A massive shake-up of engineering degrees looks likely as the 36 engineering institutions move to consolidate first into two bodies and, ultimately, into a single body.
The Institution of Mechanical Engineers, the Institution of Electrical Engineers and the Institution of Incorporated Engineers - the three largest - are planning to form a multidisciplinary body by 2005. It would have more than 240,000 members representing more than 45 per cent of the sector.
The Institution of Civil Engineers has been discussing merger with 26 other engineering institutions in the construction and built and natural environment areas, with a view to creating a single institute representing up to 180,000 engineers by 2006.
As part of an ensuing shake-up, universities could be encouraged to scrap many specialist engineering programmes and replace them with simpler "foundation- type" degrees.
This could mean students would receive basic engineering training early in a degree and would specialise later on. The aim is to help them adopt a more interdisciplinary approach to their careers.
Douglas Oakervee, president of the Institution of Civil Engineers, said engineering undergraduates would emerge better prepared for the challenges of the 21st century.
Civil engineering has one of the strictest accreditation programmes, often requiring students to specialise from the start of their degrees to fit in all the requirements.
Delivering his first presidential address this week, Mr Oakervee said: "We are encouraging the Joint Board of Moderators to broaden its guidelines to academic institutions to allow a greater freedom in what should be taught.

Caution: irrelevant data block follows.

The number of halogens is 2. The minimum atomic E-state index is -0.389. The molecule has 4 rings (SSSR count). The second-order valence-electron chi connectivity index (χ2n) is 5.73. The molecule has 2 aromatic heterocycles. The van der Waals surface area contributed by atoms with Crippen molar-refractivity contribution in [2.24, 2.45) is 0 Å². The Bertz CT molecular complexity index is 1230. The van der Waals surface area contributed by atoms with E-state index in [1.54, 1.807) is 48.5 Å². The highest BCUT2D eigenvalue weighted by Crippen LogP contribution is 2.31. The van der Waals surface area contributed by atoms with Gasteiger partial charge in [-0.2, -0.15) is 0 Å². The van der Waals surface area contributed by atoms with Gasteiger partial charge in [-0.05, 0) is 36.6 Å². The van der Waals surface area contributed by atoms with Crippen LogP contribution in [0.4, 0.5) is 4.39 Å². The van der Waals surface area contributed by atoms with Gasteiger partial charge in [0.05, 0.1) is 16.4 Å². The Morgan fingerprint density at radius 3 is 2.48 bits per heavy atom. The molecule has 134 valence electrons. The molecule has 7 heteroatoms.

"Again, we must not be prescriptive in these matters but provide realistic guidelines that can be achieved, and ensure the system produces well-rounded engineers competent in the basic sciences and skills required."
He said the government's expansion targets through foundation degrees should be exploited for engineering's benefit and that there needed to be better links between industry and lifelong learning programmes.
It looks likely that in three years there will be two major institutions representing the majority of engineers, with a few specialist bodies remaining and others aligning themselves with scientific bodies.
Eventually, these two could merge. The widespread use of information and communications technology in all fields of engineering has been credited with bringing the various disciplines together since they began to diverge almost 200 years ago.
Dorrie Giles, director of qualifications at the Institute of Electrical Engineers, said the merger was very likely despite the failure to merge the IEE and IMechE in the 1990s.
"It's a different world now. Engineering is truly interdisciplinary and global," she said.
She said a new image of engineering would encourage young people to take up the profession, and a single body would simplify accreditation processes.
Bob Ditchfield, director of educational affairs at the Royal Academy of Engineering, welcomed the proposed consolidation.
But the Privy Council and Charity Commission would have to give final approval for a merger.